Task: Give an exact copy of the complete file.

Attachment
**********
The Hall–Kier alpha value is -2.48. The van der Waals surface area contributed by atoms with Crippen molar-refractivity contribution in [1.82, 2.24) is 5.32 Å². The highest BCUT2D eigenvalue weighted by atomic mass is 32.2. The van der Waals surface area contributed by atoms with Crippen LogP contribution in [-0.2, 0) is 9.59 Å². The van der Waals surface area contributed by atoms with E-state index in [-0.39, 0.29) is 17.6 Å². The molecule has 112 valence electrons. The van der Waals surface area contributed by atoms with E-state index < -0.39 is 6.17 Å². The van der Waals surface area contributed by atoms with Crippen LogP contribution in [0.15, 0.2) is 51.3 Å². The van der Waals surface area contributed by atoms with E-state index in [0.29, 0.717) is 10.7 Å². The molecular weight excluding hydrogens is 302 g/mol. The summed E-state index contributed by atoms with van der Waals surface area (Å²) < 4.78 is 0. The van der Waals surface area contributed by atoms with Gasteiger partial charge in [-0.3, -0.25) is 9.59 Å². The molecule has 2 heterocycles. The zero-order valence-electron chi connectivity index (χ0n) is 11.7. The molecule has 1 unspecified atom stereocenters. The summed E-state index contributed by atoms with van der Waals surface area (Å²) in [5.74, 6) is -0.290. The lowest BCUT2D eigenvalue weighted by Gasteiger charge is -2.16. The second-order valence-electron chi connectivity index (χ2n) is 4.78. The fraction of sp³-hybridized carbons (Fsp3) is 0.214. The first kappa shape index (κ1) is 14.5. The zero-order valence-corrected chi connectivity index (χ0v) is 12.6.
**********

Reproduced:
The Hall–Kier alpha value is -2.48. The van der Waals surface area contributed by atoms with Crippen molar-refractivity contribution in [1.82, 2.24) is 5.32 Å². The highest BCUT2D eigenvalue weighted by atomic mass is 32.2. The van der Waals surface area contributed by atoms with Crippen LogP contribution in [-0.2, 0) is 9.59 Å². The van der Waals surface area contributed by atoms with E-state index in [-0.39, 0.29) is 17.6 Å². The molecule has 112 valence electrons. The van der Waals surface area contributed by atoms with E-state index < -0.39 is 6.17 Å². The van der Waals surface area contributed by atoms with Crippen LogP contribution in [0.15, 0.2) is 51.3 Å². The van der Waals surface area contributed by atoms with E-state index in [0.29, 0.717) is 10.7 Å². The molecular weight excluding hydrogens is 302 g/mol. The summed E-state index contributed by atoms with van der Waals surface area (Å²) < 4.78 is 0. The van der Waals surface area contributed by atoms with Gasteiger partial charge in [-0.3, -0.25) is 9.59 Å². The molecule has 2 heterocycles. The zero-order valence-electron chi connectivity index (χ0n) is 11.7. The molecule has 1 unspecified atom stereocenters. The summed E-state index contributed by atoms with van der Waals surface area (Å²) in [5.74, 6) is -0.290. The lowest BCUT2D eigenvalue weighted by Gasteiger charge is -2.16. The second-order valence-electron chi connectivity index (χ2n) is 4.78. The fraction of sp³-hybridized carbons (Fsp3) is 0.214. The first kappa shape index (κ1) is 14.5. The zero-order valence-corrected chi connectivity index (χ0v) is 12.6.